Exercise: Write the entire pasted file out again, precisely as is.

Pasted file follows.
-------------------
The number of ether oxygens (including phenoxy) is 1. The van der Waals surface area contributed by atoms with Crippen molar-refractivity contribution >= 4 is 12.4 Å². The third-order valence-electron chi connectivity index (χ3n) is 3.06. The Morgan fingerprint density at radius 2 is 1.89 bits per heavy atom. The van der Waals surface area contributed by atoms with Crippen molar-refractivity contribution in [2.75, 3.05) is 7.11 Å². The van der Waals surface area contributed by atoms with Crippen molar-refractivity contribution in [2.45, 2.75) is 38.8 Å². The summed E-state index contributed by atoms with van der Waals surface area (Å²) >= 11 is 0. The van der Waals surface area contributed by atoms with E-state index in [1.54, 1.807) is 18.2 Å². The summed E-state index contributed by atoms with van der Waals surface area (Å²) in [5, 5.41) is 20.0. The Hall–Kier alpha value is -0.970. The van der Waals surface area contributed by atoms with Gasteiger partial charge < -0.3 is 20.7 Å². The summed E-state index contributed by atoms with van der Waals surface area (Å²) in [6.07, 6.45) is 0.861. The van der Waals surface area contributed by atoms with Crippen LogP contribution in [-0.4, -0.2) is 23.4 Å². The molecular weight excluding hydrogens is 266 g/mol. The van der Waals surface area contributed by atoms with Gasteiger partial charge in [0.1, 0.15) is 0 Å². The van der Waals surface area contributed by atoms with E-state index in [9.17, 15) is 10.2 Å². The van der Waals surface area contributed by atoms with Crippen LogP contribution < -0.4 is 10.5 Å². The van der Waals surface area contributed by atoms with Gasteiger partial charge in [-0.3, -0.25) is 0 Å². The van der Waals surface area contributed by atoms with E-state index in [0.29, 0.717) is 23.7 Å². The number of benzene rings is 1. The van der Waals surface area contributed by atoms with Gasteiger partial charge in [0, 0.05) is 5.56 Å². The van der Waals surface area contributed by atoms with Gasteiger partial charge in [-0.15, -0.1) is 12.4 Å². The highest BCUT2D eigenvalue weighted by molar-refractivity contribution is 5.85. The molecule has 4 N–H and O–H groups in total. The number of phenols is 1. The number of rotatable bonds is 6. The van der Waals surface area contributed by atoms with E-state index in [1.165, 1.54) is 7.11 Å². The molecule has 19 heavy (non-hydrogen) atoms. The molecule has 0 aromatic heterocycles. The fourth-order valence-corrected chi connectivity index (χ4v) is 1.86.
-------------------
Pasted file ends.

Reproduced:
The number of ether oxygens (including phenoxy) is 1. The van der Waals surface area contributed by atoms with Crippen molar-refractivity contribution >= 4 is 12.4 Å². The third-order valence-electron chi connectivity index (χ3n) is 3.06. The Morgan fingerprint density at radius 2 is 1.89 bits per heavy atom. The van der Waals surface area contributed by atoms with Crippen molar-refractivity contribution in [2.75, 3.05) is 7.11 Å². The van der Waals surface area contributed by atoms with Crippen molar-refractivity contribution in [2.45, 2.75) is 38.8 Å². The summed E-state index contributed by atoms with van der Waals surface area (Å²) >= 11 is 0. The van der Waals surface area contributed by atoms with E-state index in [1.54, 1.807) is 18.2 Å². The summed E-state index contributed by atoms with van der Waals surface area (Å²) in [5, 5.41) is 20.0. The Hall–Kier alpha value is -0.970. The van der Waals surface area contributed by atoms with Gasteiger partial charge < -0.3 is 20.7 Å². The summed E-state index contributed by atoms with van der Waals surface area (Å²) in [6.07, 6.45) is 0.861. The van der Waals surface area contributed by atoms with Crippen LogP contribution in [-0.4, -0.2) is 23.4 Å². The molecular weight excluding hydrogens is 266 g/mol. The van der Waals surface area contributed by atoms with Gasteiger partial charge in [0.1, 0.15) is 0 Å². The van der Waals surface area contributed by atoms with E-state index in [9.17, 15) is 10.2 Å². The van der Waals surface area contributed by atoms with Crippen LogP contribution < -0.4 is 10.5 Å². The van der Waals surface area contributed by atoms with Gasteiger partial charge in [-0.3, -0.25) is 0 Å². The van der Waals surface area contributed by atoms with E-state index in [0.29, 0.717) is 23.7 Å². The number of benzene rings is 1. The van der Waals surface area contributed by atoms with Gasteiger partial charge in [0, 0.05) is 5.56 Å². The van der Waals surface area contributed by atoms with Gasteiger partial charge in [-0.15, -0.1) is 12.4 Å². The highest BCUT2D eigenvalue weighted by molar-refractivity contribution is 5.85. The molecule has 4 N–H and O–H groups in total. The number of phenols is 1. The number of rotatable bonds is 6. The van der Waals surface area contributed by atoms with E-state index in [1.165, 1.54) is 7.11 Å². The molecule has 19 heavy (non-hydrogen) atoms. The molecule has 0 aromatic heterocycles. The fourth-order valence-corrected chi connectivity index (χ4v) is 1.86.